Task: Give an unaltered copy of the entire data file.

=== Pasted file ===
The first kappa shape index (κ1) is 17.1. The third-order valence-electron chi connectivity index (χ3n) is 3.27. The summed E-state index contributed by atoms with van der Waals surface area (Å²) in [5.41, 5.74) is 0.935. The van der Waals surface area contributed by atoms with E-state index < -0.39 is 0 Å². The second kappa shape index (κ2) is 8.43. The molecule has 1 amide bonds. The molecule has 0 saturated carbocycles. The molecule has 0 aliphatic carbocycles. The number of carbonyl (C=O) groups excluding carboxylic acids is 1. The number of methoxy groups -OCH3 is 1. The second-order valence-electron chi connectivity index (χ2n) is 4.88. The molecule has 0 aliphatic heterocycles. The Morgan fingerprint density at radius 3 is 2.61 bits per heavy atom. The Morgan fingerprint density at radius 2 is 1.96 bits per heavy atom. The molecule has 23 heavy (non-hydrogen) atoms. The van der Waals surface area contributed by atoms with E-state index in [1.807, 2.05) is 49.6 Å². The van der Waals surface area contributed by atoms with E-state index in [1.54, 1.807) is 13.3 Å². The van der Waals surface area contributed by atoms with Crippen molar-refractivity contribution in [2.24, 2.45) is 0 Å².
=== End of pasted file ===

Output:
The first kappa shape index (κ1) is 17.1. The third-order valence-electron chi connectivity index (χ3n) is 3.27. The summed E-state index contributed by atoms with van der Waals surface area (Å²) in [5.41, 5.74) is 0.935. The van der Waals surface area contributed by atoms with E-state index < -0.39 is 0 Å². The second kappa shape index (κ2) is 8.43. The molecule has 1 amide bonds. The molecule has 0 saturated carbocycles. The molecule has 0 aliphatic carbocycles. The number of carbonyl (C=O) groups excluding carboxylic acids is 1. The number of methoxy groups -OCH3 is 1. The second-order valence-electron chi connectivity index (χ2n) is 4.88. The molecule has 0 aliphatic heterocycles. The Morgan fingerprint density at radius 3 is 2.61 bits per heavy atom. The Morgan fingerprint density at radius 2 is 1.96 bits per heavy atom. The molecule has 23 heavy (non-hydrogen) atoms. The van der Waals surface area contributed by atoms with E-state index in [1.807, 2.05) is 49.6 Å². The van der Waals surface area contributed by atoms with E-state index in [1.54, 1.807) is 13.3 Å². The van der Waals surface area contributed by atoms with Crippen molar-refractivity contribution in [2.24, 2.45) is 0 Å².